September 1, 2016 by Jeff Lowen
Tip #1. Share this before school starts! (Lol …Oh, did I say that out loud?) Yes, in many areas, kids are already back to school, but here’s a few tips for easing the family back into the swing of things of a more reliable schedule that will help keep everyone happy before, during and after the school season!
With the start of school, families face new challenges. Coming off three months of vacations, Summer camps, daily activities and being in and around the house, few families keep a regimented schedule of, “up at 7am, breakfast, get ready and out the door” during the off-season. Even if you do, the start of school equals change.
There are some that can change on a dime, quit cold-turkey and rip the band-aid right off without so much as a flinch. I would guess most of us do not fit into this category. And when it happens this way, the level of stress it puts on families can be a downer, so try to ease into the schedule changes. Little by little, it’s much easier to wake up a 7 a.m. if for the last two weeks, I’ve been getting up early each day fifteen minutes at a time. The same holds true with meal time, study time and a more ‘time-blocked’ schedule.
Tip #3. Prepare for the windfall.
If your kids aren’t in school yet, shall I connect you with some of the parents that have already been to the schools’ open house, met the teachers, and were bombarded by the piles of paper to fill out regarding bus schedules, immunization records, books and supply lists, and emergency contact info updates? We’re all busy, so prepare yourself to spend a little time dealing with all the new items on the to do list the school and teachers need.
Tip #4. Create a centralized calendar.
With the ocean of schedules, activities, sports, music, lunch menus, classes, school functions, etc., create and post a schedule for all the world to see. At least, the world of your household. When everyone knows what’s going on and what to expect, the world (your home and family) is a better place. Create a large paper calendar/white board that lends itself to writing on it. Use a Google calendar for your connected family. Whatever you use – get everyone involved and you’ll never get blindsided again!
Tip #5. Get ready to go shopping. Again.
Although August is one of the biggest shopping month for clothing retailers, you know that in a few short months, they’ll want new fashions and perhaps be grown out of the clothes you bought them before school. I’ve always found the “After Christmas sale” time to be great for that. Many parents want to, or are expected to contribute paper, pencils and other school supplies, so ask your teachers what they need.
Tip #6. Do you dance? Time to do the ‘clean-out’ shuffle!
Empty drawers and closets of outgrown or worn-out clothing, used up supplies and either store them or donate. Work with your child. Clean and organize closets and clothing storage so new garments can have a happy home. By the way, do you have an extra room in the house for the vast inventory of school supplies? Perhaps a box or plastic containers to help organize them. Otherwise, you find them in couch cushions, under tables, and all over the place.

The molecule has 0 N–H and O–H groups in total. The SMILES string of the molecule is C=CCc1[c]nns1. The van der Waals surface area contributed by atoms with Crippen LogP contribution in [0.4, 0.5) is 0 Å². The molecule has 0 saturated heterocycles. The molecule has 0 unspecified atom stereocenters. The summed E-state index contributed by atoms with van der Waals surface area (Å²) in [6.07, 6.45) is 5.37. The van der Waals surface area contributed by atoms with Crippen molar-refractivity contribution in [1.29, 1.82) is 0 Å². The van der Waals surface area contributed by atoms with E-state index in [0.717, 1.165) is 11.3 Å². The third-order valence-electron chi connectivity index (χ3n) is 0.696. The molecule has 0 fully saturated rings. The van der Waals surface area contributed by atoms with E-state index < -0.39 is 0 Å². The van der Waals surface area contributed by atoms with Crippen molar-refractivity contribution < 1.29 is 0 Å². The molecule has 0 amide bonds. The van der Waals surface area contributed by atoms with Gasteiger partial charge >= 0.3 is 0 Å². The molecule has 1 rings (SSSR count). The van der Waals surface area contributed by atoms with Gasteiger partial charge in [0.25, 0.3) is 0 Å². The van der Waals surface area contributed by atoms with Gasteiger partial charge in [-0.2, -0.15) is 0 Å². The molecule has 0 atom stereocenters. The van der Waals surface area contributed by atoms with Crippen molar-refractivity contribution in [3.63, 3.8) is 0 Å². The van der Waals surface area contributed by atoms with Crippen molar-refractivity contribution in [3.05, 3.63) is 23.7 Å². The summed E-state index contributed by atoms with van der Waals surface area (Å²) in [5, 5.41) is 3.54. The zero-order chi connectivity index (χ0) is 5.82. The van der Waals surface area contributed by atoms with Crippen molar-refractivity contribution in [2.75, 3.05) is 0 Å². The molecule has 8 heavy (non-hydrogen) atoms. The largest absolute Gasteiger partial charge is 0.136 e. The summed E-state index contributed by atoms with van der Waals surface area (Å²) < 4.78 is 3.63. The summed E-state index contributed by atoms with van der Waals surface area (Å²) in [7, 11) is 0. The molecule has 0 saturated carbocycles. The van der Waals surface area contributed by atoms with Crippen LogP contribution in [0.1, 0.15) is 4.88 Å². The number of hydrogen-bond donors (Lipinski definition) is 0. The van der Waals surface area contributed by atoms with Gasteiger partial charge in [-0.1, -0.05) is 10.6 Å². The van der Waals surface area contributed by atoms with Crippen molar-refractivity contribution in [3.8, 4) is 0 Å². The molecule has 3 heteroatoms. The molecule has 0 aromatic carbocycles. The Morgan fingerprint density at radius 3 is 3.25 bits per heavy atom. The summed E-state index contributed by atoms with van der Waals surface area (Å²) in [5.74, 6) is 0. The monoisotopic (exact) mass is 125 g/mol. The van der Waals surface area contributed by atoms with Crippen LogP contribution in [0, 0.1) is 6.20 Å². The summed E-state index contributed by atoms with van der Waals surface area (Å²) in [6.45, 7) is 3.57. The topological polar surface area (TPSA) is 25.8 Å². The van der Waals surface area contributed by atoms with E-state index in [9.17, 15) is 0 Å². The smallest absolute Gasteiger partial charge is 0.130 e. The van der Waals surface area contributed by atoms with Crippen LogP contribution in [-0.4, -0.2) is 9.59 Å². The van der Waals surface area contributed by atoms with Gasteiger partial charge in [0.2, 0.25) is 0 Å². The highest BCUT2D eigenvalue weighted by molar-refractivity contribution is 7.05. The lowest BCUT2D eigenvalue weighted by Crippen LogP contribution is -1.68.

Tip #7. Steady yourself for morning madness.
Describe school mornings in your home. Chaos? Calm and cheerful? A little bit of both?A little planning ahead will send your school children, and yourself – out the door in a happy frame of mind. How many articles have I read about how what we do in the first hours of the morning sets the tone for the day? Plenty. Give you and your kids a chance at starting (and finishing) with success.
Tip #8. Make your trip work for you.
Here’s a rule I learned far too late in life, and it applies to the entire family. Don’t go upstairs unless you’re bringing something that belongs up there. Toys, clothes, books, stuff. And don’t come downstairs unless you have something that needs to be down here. Dirty clothes, school work, etc. If you are clearing the table off, set it for the next meal. Plan the meals of the week before going grocery shopping. That’s a good one. How many times did I go into the store for a gallon of milk, only to come out spending $150 on “stuff?’ Here’s a great time to look at your household systems, too. Knowing what needs to be done and when, only helps you focus on more important things.
Tip #9. The more you do for your children, the less they can do for themselves.
Yes, I know. We all want the best for our kids. However, the best is keeping them engaged and there’s no better opportunity to do that when it comes to holding down the fort. By the time my kids were 10, they were washing their own clothes, cooking dinners, driving themselves to school… Ha! Seriously though, deep down, they really want to feel like they are contributing. Gradually give them more responsibilities and no one will be disappointed.
And finally, Tip #10. Have fun, be grateful.
This time of year can be stressful. For you and the kids. Make yours and everyone’s life more enjoyable by understanding the sometimes chaotic school days, preparing for them, getting everyone involved and being grateful for the process that will grow your kids into great adults!